K99-R00 Publication Analysis-Part 5-NIH Funding

Oct 24 2014 Published by under Uncategorized

In analyzing the publication patterns of K99-R00 awardees, one crucial factor is the amount of funding that each investigator has obtained to support his/her research. Each K99-Roo investigator likely has received a comparable level of support through the K99-R00 mechanism itself. However, different investigators have been more or less successful in garnering other NIH support such as R01s or other grants. This information can be relatively easily gathered through NIH RePORTER. This is only part of the funding story as each investigator likely received start-up funds as part of their transition from postdoc to independent faculty member. Furthermore, some investigators likely have been able to obtain other sources of funding such as NSF and private foundations. With those disclaimers, below is a plot of the number of publications versus the total amount of NIH support obtained beginning with the K99 award in 2007 and extending to the present (not including funding from grants with co-PIs which affects a few investigators).

Pubs-Funding plot

Sharp-eyed readers may note the absence of the investigator with the most (95) publications from my initial post on this subject. This investigator only received funding through the R00 phase before moving to a position in Europe so I removed this data point from the plot. The correlation coefficient for this parameters is 0.30. The correlation improves slightly t0 0.32 if each publication is weighted by 1/number of authors as described in the previous post.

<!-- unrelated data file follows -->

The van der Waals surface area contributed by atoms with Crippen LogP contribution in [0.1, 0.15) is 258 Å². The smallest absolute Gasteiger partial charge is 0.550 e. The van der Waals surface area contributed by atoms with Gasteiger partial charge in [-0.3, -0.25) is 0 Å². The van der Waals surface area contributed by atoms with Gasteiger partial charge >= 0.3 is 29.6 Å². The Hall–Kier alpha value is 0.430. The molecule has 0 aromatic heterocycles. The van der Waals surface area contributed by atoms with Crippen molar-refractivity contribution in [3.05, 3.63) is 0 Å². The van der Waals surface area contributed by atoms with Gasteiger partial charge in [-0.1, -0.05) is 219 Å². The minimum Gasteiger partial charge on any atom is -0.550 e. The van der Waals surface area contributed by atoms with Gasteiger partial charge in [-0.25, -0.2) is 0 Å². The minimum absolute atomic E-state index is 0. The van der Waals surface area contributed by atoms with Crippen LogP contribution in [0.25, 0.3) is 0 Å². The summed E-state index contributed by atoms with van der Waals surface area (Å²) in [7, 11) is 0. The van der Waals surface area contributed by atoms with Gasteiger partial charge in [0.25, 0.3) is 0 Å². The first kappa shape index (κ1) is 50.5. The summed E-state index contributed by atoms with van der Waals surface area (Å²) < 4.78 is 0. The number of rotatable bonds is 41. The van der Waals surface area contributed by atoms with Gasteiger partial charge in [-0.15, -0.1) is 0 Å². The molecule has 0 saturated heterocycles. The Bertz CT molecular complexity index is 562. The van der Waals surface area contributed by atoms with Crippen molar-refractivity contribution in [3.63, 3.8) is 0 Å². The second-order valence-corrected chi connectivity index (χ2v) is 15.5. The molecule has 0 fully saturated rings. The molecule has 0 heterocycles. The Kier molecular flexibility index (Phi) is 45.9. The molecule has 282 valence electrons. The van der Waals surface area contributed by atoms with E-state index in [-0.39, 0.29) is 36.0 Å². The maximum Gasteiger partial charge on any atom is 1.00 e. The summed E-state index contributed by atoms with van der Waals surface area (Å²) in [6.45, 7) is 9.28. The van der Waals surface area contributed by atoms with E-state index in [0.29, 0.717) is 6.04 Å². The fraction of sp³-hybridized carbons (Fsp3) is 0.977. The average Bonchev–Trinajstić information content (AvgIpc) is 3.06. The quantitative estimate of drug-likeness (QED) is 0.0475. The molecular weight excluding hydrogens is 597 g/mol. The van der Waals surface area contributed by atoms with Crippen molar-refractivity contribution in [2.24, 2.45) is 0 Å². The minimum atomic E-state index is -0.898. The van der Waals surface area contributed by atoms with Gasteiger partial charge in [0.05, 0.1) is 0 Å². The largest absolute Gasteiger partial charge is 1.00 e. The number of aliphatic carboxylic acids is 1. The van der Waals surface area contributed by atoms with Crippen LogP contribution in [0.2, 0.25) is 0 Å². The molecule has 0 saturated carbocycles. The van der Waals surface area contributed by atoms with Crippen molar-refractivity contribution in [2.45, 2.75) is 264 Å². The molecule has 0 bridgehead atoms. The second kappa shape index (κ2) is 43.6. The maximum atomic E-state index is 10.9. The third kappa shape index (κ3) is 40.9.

This plot includes all publications for each investigators. However, publications prior to receiving the K99 award were not supported by these funds. Below is a plot of publications from 2008-present versus total NIH support.

Pubs-2008 vs Funding Plot

Restricting the results to these publications results in the correlation coefficient increasing slightly to 0.33.

These data support the not-at-all-surprising conclusion that the total number of publications is roughly associated with the amount of financial support for the research. The lack of better correlation likely involves a combination of factors including the absence of information about start-up funds and non-NIH support, the different costs of research in different fields, and differences in publication styles between investigators.

2 responses so far

  • eeke says:

    You might get a tighter correlation if the publication date is 2009 or later. In my field, it can take 6-12 months from submission of a manuscript to publication. It's hard to believe that new investigators would be publishing work that was conducted in their own labs within one year.

  • jmz4 says:

    I wonder how this would change if you weighted/excluded the analysis to last author/first author publications. You'd think that would correlate better with R funding metrics. I know a couple K99ers who end up on papers in the middle because they were prolific and/or good mentors in their old labs.

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